Advertisement

Adhesive activity of Lu glycoproteins is regulated by interaction with spectrin

Xiuli An, Emilie Gauthier, Xihui Zhang, Xinhua Guo, David J. Anstee, Narla Mohandas and Joel Anne Chasis

Abstract

The Lutheran (Lu) and Lu(v13) blood group glycoproteins function as receptors for extracellular matrix laminins. Lu and Lu(v13) are linked to the erythrocyte cytoskeleton through a direct interaction with spectrin. However, neither the molecular basis of the interaction nor its functional consequences have previously been delineated. In the present study, we defined the binding motifs of Lu and Lu(v13) on spectrin and identified a functional role for this interaction. We found that the cytoplasmic domains of both Lu and Lu(v13) bound to repeat 4 of the α spectrin chain. The interaction of full-length spectrin dimer to Lu and Lu(v13) was inhibited by repeat 4 of α-spectrin. Further, resealing of this repeat peptide into erythrocytes led to weakened Lu-cytoskeleton interaction as demonstrated by increased detergent extractability of Lu. Importantly, disruption of the Lu-spectrin linkage was accompanied by enhanced cell adhesion to laminin. We conclude that the interaction of the Lu cytoplasmic tail with the cytoskeleton regulates its adhesive receptor function.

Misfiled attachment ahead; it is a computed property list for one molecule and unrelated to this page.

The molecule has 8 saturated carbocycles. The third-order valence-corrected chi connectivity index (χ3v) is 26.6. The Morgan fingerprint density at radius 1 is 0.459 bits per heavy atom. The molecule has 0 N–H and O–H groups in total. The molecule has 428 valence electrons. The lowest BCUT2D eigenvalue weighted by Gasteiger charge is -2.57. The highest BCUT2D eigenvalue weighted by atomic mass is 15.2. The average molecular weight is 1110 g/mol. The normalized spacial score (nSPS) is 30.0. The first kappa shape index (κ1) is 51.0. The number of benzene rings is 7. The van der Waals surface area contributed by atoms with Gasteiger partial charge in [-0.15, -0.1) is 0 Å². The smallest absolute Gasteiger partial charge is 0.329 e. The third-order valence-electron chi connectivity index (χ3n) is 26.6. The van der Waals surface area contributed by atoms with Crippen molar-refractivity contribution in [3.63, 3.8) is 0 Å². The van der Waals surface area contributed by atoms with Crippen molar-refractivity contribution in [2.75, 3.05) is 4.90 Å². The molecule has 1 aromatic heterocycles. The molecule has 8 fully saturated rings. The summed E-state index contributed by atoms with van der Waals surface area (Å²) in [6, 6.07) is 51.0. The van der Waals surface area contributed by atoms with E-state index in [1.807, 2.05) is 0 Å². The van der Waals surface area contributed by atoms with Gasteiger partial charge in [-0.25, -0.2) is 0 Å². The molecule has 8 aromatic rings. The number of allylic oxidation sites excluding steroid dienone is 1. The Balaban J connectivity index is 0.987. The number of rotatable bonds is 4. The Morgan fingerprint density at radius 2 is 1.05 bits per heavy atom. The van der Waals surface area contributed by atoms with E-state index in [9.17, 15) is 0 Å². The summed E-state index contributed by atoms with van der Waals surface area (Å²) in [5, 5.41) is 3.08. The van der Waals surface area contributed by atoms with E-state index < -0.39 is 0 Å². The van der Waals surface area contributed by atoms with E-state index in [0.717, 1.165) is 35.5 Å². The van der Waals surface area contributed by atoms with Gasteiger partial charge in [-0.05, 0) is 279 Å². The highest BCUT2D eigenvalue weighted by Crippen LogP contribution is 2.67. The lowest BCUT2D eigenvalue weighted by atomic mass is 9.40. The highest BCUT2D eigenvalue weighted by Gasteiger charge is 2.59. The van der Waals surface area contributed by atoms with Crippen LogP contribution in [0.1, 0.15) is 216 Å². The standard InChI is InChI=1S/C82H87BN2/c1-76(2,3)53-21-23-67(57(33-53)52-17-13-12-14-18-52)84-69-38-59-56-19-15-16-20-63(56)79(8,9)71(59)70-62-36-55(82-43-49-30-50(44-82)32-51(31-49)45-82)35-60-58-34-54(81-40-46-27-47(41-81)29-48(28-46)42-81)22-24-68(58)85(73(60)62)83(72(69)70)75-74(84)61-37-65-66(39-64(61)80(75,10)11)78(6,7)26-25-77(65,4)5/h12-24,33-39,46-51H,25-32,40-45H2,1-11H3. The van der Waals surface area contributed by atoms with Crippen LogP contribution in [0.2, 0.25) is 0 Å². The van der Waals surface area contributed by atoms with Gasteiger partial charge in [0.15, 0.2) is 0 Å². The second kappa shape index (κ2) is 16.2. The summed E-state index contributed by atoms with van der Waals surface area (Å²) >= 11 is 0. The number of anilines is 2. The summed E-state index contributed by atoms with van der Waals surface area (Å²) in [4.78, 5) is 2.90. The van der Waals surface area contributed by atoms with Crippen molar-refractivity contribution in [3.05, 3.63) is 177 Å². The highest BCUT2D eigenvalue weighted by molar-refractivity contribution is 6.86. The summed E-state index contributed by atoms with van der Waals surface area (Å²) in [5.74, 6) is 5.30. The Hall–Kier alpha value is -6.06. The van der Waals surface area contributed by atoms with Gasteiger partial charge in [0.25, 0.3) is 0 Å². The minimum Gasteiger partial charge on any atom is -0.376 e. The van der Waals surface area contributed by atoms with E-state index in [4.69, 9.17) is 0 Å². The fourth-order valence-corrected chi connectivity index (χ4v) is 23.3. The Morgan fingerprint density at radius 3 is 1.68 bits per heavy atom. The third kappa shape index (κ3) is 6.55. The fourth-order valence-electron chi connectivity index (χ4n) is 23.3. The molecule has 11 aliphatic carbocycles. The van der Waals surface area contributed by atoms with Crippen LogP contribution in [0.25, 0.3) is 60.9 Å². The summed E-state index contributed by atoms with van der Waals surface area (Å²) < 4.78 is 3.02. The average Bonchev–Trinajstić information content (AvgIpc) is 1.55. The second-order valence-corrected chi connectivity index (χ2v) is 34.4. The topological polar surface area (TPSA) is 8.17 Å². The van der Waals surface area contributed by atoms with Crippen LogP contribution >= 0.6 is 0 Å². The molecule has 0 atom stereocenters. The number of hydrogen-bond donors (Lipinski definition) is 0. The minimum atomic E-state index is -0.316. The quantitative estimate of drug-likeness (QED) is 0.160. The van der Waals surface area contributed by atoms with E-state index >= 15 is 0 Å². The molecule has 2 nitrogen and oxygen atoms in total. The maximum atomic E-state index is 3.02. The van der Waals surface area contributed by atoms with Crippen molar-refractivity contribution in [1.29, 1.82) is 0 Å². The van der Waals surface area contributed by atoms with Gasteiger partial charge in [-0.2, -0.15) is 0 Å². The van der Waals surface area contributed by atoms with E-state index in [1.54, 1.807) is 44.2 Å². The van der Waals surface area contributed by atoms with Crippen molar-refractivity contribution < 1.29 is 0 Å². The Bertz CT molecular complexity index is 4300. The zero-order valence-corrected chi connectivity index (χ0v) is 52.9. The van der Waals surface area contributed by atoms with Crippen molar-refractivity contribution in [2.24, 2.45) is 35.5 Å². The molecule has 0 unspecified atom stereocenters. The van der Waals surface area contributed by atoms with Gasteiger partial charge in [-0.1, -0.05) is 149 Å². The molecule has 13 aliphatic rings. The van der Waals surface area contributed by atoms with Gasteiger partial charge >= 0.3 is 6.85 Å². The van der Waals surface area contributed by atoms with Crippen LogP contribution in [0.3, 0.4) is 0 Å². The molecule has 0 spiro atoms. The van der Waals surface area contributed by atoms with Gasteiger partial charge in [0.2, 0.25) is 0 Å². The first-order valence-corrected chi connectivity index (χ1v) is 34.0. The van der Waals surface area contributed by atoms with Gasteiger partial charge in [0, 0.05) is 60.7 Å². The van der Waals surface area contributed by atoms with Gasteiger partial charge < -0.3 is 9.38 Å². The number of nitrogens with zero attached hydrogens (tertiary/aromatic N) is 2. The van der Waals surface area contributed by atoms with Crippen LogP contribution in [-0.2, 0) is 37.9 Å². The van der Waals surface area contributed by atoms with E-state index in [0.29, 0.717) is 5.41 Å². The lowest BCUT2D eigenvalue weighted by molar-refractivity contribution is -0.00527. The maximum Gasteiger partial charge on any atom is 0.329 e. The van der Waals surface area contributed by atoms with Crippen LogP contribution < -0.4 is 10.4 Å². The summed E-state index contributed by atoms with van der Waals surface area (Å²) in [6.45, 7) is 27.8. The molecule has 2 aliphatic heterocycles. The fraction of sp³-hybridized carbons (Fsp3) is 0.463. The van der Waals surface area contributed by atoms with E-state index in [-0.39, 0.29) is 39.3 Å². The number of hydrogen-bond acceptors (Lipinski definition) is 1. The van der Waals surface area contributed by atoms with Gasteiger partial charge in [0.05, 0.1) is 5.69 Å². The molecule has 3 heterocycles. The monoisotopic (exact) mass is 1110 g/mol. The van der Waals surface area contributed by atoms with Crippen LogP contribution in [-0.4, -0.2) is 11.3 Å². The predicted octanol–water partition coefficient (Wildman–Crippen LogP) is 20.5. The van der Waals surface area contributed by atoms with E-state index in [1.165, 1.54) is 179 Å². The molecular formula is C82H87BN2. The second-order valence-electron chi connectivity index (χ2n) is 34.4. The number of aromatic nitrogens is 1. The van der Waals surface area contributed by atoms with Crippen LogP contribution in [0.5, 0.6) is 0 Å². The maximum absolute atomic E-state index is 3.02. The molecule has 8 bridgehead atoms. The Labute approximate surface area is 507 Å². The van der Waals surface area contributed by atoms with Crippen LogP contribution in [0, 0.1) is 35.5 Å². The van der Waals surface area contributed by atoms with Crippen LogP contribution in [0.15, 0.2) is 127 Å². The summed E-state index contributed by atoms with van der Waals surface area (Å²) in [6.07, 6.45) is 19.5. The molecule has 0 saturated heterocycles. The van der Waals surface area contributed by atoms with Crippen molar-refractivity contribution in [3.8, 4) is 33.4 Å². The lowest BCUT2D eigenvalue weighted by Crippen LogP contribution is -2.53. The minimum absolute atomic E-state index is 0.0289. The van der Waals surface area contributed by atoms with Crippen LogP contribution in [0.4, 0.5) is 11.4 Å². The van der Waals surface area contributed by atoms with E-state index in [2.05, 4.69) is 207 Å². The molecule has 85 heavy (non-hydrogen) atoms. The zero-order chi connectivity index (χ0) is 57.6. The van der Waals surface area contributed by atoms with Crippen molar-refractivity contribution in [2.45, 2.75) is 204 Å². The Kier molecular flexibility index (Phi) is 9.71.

Introduction

There is mounting interest in the 2 Lutheran (Lu) red cell transmembrane glycoprotein isoforms that serve as receptors for extracellular matrix laminins. Current evidence indicates that Lu-laminin binding contributes to sickle cell vaso-occlusion.15 Lu-dependent sickle red blood cell adhesion appears to involve epinephrine and cyclic adenosine monophosphate activation, supporting the novel concept that inside-out signaling mechanisms may activate red cell adhesion molecules.6 Moreover, polycythemia vera red blood cells (RBCs) demonstrate increased adherence to vascular endothelium also mediated by Lu-laminin binding, suggesting that this interaction may contribute to the increased thrombosis observed in this myeloproliferative disorder.7 Lu first appears on the erythroblast surface late in differentiation,8 and circulating erythrocytes express 1500 to 4000 copies per cell.9,10 However, Lu expression is not limited to red cells; the isoforms are also present on vascular endothelial cells and epithelial cells in multiple tissues.11 Intriguing recent data show that Lu expression is enhanced in various carcinomas and during malignant transformation of epithelial cells, pointing to a possible role in cancer biology.1215 To better understand Lu receptor function(s) in both normal and pathologic states, we are investigating the structural interactions of these transmembrane proteins.

The 2 Lu isoforms (85 and 78 kDa)16 are members of the immunoglobulin superfamily (IgSF).11 The 85-kDa Lu glycoprotein contains 5 disulfide-bonded extracellular IgSF domains, a single hydrophobic membrane span, and a cytoplasmic domain of 59 residues.11 Its cytoplasmic tail may function in intracellular signaling and polarization to plasma membrane, as suggested by the presence of the consensus motif for binding of Src homology 3 (SH3) domains, 5 potential phosphorylation sites,11 and a dileucine motif responsible for regulating basolateral localization of Lu in polarized epithelial cells.17 The 78-kDa isoform (termed Lu(v13)18 or B-CAM13), generated by alternative splicing of intron 13, differs from the larger form by having a truncated cytoplasmic tail lacking the proline-rich SH3-binding domain, the dileucine motif, and the 5 phosphorylation sites.18 Erythrocyte membranes contain 5- to 10-fold more Lu than Lu(v13).17